Uncertain summer ahead for teachers walking away from picket lines

Teacher Ian Butters walks a picket line Wednesday outside Penticton Secondary School. He and other educators face an uncertain summer as the strike drags on. - Joe Fries/Western News
Teacher Ian Butters walks a picket line Wednesday outside Penticton Secondary School. He and other educators face an uncertain summer as the strike drags on.
— image credit: Joe Fries/Western News

Had this been a normal school year, teacher Ian Butters would have spent Wednesday in meetings, finalizing student marks and preparing for the fall session.

Instead, he spent the afternoon walking the picket line in front of Penticton Secondary School, where he worked until two weeks ago as an English 12 teacher.

With the school year set to officially draw to a close Friday, teachers are filled with trepidation about what comes next.

“It sucks. I really don’t like it,” said Butters, who’s been an educator for 23 years.

Teachers lost 10 per cent of their salary when job action commenced in April, then all of it when strikes began in May.

Butters’ wife, Pam, is still on the job as an administrator for the school district, but he said his loss of income will still be felt at home.

“We’re not going to be going on any trips. We’ll be sitting at home and some of the jobs we were planning to do around the house will be put back,” he said.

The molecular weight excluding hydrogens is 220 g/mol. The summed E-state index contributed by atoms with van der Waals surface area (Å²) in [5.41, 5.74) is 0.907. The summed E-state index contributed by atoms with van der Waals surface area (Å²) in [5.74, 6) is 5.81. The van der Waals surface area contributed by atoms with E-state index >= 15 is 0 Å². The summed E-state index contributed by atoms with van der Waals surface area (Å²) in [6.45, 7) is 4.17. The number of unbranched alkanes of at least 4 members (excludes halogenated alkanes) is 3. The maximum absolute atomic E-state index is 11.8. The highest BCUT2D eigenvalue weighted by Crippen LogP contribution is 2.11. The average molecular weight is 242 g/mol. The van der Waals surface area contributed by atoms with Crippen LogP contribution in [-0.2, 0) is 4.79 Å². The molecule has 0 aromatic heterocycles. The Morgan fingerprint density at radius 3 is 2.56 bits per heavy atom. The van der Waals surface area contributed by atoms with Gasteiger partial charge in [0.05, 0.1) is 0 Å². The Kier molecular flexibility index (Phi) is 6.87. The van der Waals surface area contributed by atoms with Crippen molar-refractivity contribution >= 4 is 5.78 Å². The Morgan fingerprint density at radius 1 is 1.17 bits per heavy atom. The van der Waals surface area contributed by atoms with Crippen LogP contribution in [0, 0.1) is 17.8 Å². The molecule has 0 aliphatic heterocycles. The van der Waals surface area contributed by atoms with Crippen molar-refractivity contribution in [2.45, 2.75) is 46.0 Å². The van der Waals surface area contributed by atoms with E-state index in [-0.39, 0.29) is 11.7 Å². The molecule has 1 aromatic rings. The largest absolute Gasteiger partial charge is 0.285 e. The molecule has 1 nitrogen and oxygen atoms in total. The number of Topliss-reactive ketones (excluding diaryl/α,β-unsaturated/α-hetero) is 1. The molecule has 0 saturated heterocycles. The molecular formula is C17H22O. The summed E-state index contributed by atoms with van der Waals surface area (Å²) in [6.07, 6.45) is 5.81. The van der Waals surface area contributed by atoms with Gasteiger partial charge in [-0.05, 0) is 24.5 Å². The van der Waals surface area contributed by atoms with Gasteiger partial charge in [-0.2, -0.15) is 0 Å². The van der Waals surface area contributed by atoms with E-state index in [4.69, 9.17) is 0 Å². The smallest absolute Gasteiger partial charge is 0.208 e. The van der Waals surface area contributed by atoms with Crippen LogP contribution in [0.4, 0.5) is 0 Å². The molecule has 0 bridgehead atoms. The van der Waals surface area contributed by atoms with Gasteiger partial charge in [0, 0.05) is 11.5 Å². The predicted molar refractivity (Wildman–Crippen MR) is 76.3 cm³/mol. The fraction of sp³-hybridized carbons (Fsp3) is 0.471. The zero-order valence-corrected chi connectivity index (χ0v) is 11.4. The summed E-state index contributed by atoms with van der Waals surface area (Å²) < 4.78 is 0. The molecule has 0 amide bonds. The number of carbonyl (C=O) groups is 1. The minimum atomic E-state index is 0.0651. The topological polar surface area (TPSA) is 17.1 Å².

Leslea Woodward, president of the Okanagan Skaha Teachers’ Union, said that’s the reality faced by all teachers as they settle in for a dispute that could drag on through summer.

“If there’s no agreement by June 30, then we’re still on strike, so it looks like we’ll be picking up the picket lines in September if there’s no agreement being made, but we are pushing for a mediator,” she said.

The B.C. Teachers’ Federation and the B.C. Public School Employers’ Association, which bargains on behalf of the government, were scheduled to resume negotiations Thursday.

Woodward hopes public support remains with teachers, who have been without a contract since June 2013.

“I think it’s important for the public to know this is about public education. It’s about a big picture here. It’s not just about teachers’ wages and what we want,” she said. But, “Yes, there’s money involved because in order to repair a damaged system that’s been raped, you need to put money back into it.”

Meanwhile, the board of the Okanagan Skaha School District at a special meeting Thursday agreed to send a letter to the BCTF and BCPSEA imploring both sides to make a deal.

“The worst-case scenario is we start the new school year … still under this present situation, and we are just urging them to get on with it and get a settlement,” said chairman Bruce Johnson.

School trustees, he added, have “received some emails from citizens and teachers just urging the board to step up and be heard publicly,” and feel the time is right to join with colleagues elsewhere to help add a sense of urgency to negotiations.

“We’re one of 60 districts, and we just want to make sure we do our part,” Johnson said.

The board also heard that summer school programs have been cancelled as a result of the strike, which will affect an estimated 125 students in Okanagan Skaha.

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